The Los Angeles Times reported Friday that House Minority Leader Nancy Pelosi (D-CA), who intends to become Speaker of the House if Democrats win the November midterm elections, “has quietly been grooming potential successors, among them Rep. Adam Schiff.”
Pelosi told the Times that while she intended to run for Speaker, she did not intend on serving forever: “I have things to do. Books to write; places to go; grandchildren, first and foremost, to love.”
The Times noted that Pelosi “has no plans to try to force a choice,” though she would be happy to hand the gavel to another woman. Pelosi also said: ““Whoever is next is not up to me. … If I were saying, ‘I want so-and-so to be my successor,’ that’s not right.”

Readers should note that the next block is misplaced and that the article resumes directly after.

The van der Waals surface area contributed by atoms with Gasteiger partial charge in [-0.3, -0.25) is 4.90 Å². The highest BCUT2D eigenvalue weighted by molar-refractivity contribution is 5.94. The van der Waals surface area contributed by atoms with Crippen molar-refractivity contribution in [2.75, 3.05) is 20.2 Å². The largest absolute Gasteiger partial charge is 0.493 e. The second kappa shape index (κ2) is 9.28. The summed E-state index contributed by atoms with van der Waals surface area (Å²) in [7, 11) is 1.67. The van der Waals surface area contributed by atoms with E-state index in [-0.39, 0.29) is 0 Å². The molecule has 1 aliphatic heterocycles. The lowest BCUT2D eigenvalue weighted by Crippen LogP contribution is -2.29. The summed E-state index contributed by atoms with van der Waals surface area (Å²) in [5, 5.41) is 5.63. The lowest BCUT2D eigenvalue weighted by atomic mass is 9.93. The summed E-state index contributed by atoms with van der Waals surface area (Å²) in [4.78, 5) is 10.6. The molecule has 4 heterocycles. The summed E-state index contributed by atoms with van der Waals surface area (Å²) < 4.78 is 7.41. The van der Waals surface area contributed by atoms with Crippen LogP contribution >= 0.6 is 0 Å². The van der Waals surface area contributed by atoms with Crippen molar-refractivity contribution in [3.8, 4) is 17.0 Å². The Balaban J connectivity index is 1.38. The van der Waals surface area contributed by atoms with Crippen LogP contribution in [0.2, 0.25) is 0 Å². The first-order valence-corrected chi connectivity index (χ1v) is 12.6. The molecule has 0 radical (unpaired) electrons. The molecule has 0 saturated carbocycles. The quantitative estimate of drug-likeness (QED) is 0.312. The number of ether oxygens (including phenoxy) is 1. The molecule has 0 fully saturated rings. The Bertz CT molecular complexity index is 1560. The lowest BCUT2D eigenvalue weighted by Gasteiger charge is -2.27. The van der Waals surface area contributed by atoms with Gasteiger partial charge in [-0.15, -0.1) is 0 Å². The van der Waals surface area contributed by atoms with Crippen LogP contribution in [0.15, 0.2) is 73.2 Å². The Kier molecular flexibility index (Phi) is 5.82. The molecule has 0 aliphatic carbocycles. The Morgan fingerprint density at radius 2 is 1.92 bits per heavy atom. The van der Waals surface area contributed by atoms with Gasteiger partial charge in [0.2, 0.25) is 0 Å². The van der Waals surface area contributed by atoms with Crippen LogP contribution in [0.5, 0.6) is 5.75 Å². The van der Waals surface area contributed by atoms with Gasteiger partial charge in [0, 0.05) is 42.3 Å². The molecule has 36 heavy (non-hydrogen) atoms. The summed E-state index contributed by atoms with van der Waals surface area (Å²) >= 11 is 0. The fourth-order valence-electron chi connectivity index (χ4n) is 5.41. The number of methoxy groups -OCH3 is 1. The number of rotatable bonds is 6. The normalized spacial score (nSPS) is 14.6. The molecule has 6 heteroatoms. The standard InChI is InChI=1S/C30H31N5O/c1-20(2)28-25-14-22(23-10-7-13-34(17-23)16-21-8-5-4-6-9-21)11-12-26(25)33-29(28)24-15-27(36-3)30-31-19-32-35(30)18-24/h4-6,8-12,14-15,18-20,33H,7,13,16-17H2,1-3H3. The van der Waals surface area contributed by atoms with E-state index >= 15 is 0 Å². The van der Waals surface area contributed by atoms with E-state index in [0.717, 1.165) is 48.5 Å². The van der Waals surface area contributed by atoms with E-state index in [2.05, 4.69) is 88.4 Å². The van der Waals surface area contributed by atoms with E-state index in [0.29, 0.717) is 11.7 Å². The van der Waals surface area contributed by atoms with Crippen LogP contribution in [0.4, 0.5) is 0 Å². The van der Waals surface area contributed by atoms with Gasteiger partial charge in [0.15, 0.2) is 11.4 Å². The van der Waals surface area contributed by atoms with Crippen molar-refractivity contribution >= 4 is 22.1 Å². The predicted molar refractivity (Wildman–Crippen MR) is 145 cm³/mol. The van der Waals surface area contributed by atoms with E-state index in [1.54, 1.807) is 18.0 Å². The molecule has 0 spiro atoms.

However, Pelosi has her favorites in the caucus. Schiff would be an interesting choice. A fellow Californian, he has handled top portfolios, and currently serves as the ranking member on the House Intelligence Committee. For most of the past two years, Schiff has been a ubiquitous presence on cable news, driving the story — which critics call a conspiracy theory — of Russian “collusion” with President Donald Trump’s 2016 campaign. That performance has made Schiff a villain, to Republicans, but a hero to Democrats eager to see Trump impeached.
Few have dared challenge Pelosi’s leadership — even after she led her party to historic losses in the 2010 midterms. Former Rep. Heath Shuler (D-NC) tried in 2010, and Rep. Tim Ryan (D-OH) tried in 2016 — both without success.
Pelosi has made unusual leadership choices before. Shortly after the 2006 midterms, which elevated her to Speaker, she backed the late Rep. John Murtha (D-PA), who was known to have ethical problems, as her deputy. She lost that fight and accepted Rep. Steny Hoyer (D-MD) instead.